Electric Brewing Supply 30A BCS Giveaway - Last Chance to Enter!


Home Brew Forums > Home Brewing Beer > Fermentation & Yeast > Adding spices in secondary
Reply
 
LinkBack Thread Tools
Old 08-10-2011, 03:59 AM   #1
ToastedPenguin
HBT_SUPPORTER.png
Feedback Score: 0 reviews
 
ToastedPenguin's Avatar
Recipes 
 
Join Date: Sep 2010
Location: Oswego, IL
Posts: 280
Liked 1 Times on 1 Posts
Likes Given: 1

Default Adding spices in secondary

I brewed an Imperial Pumpkin Ale a few weeks ago and racked it into secondary this past weekend on to some high quality vanilla extract.

While I intend to age this brew until mid/late October (haven't decided if I'll leave it in carboys or rack to corny kegs) I've read that extended aging for spiced beers can mute the spices.

If this is the case, would adding spices to the beer later in the aging process be able to bring back the spice character that is noticeable in it's younger state?

__________________

________________________________________
Fermenting:
You Want MO Pale Ale
Secondary - Cyser & New England Hard Cider
Bottled: Nada
Kegged & OnTap: Bad Santa Stout, Jeep Trail Brown Ale, Red Skies at Night American Red, Panty Dropper Hard Cider


Quote:
Originally Posted by Hammy71 View Post
I'd go with the 2". You can always stir the wort with a sanitized spoon if your worried about hot/cold spots. You will be hitting the 6+" with everything...ask Ron Jeremy!
ToastedPenguin is offline
 
Reply With Quote Quick reply to this message
Old 08-10-2011, 11:31 AM   #2
pericles
Feedback Score: 0 reviews
Recipes 
 
Join Date: Dec 2007
Location: Bryn Mawr, PA
Posts: 744
Liked 21 Times on 21 Posts
Likes Given: 1

Default

You're right on both counts: aging spiced beers will definitely cause the spices to mellow over time, and a later addition - after the beer has conditioned for a while - will avoid this issue.

The problem with a late addition, though, is that adding spices exposes your beer to oxygen. Doing so after an extended period of conditioning means that there are fewer yeast cells left in solution to consume the oxygen and prevent staling.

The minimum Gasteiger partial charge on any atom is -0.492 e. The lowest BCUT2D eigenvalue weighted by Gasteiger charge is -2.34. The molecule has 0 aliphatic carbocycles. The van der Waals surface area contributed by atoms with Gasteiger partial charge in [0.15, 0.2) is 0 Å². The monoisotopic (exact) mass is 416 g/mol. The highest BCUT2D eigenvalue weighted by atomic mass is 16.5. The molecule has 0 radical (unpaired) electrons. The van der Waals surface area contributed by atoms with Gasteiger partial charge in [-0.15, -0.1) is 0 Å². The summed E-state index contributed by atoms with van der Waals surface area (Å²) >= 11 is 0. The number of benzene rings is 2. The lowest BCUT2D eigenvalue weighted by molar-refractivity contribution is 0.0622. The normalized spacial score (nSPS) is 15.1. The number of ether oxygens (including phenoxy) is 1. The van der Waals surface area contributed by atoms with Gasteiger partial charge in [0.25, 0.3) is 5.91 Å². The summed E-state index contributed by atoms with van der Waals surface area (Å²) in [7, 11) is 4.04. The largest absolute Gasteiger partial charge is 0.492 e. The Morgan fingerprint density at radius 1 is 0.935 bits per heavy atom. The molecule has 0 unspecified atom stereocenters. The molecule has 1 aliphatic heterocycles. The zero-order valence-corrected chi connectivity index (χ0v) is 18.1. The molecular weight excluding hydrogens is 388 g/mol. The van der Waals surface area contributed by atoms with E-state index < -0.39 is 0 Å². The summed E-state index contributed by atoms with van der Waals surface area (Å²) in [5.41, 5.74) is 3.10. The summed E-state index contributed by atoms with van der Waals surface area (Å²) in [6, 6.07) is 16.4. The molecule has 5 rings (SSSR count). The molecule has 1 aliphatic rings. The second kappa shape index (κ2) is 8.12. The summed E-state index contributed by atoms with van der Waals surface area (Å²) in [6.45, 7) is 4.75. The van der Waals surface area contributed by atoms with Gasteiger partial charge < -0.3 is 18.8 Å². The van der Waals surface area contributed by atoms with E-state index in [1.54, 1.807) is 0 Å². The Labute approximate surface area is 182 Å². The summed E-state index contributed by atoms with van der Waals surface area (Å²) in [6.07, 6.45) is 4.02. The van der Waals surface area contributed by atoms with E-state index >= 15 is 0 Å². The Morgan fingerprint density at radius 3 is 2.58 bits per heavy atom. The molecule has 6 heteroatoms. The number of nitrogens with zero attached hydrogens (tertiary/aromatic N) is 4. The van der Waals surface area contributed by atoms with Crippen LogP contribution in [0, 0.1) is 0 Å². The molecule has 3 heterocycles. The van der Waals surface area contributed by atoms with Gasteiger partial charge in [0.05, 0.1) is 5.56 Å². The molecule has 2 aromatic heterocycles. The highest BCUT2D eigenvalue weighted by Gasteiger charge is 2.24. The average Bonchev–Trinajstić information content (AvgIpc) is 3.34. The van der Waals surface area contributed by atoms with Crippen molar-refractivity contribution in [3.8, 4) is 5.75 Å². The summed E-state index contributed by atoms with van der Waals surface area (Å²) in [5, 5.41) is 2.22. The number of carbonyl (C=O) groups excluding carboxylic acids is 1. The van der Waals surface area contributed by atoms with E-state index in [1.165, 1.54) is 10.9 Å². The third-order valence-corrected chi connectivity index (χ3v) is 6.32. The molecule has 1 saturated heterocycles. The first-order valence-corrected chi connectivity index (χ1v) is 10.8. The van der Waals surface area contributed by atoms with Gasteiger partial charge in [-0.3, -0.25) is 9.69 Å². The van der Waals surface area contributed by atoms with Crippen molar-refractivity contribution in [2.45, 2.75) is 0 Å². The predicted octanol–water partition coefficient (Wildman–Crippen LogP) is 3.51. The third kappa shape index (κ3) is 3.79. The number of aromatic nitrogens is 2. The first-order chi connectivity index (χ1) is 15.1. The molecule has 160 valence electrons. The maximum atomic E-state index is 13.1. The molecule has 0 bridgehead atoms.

In my opinion, the best solution is to add enough spices later on. That takes some practice and experimentation, but it's really the best answer.

As for your beer, I wouldn't worry to much. Vanilla isn't a delicate flavor like apricot, so it shouldn't vanish. Instead, it should mellow into the other flavors, which is desirable.

__________________
Primary 1: Hasty IPA
Primary 2:
Secondary: Soured Golden
Kegged: American Wheat
Bottled: Belgian Golden Ale.
Planning: American Amber
pericles is offline
 
Reply With Quote Quick reply to this message
Old 08-10-2011, 12:15 PM   #3
ToastedPenguin
HBT_SUPPORTER.png
Feedback Score: 0 reviews
 
ToastedPenguin's Avatar
Recipes 
 
Join Date: Sep 2010
Location: Oswego, IL
Posts: 280
Liked 1 Times on 1 Posts
Likes Given: 1

Default

Thanks for the feedback. Since I have kegs I was contemplating adding a small amount of spices to each keg and racking a third time into them on top of the spices. Figure i can purge withe co2 to prevent oxyidation and add the spices close to to the point I'm going to bottle.

I'll probably keep 5G kegged and bottle 5G so I suppose I could not keg 5G and instead rack to a bottling bucket on top of spices, priming sugar and new yeast and bottle condition that way. Thoughts?

__________________

________________________________________
Fermenting:
You Want MO Pale Ale
Secondary - Cyser & New England Hard Cider
Bottled: Nada
Kegged & OnTap: Bad Santa Stout, Jeep Trail Brown Ale, Red Skies at Night American Red, Panty Dropper Hard Cider


Quote:
Originally Posted by Hammy71 View Post
I'd go with the 2". You can always stir the wort with a sanitized spoon if your worried about hot/cold spots. You will be hitting the 6+" with everything...ask Ron Jeremy!
ToastedPenguin is offline
 
Reply With Quote Quick reply to this message
Reply



Quick Reply
Message:
Options
Thread Tools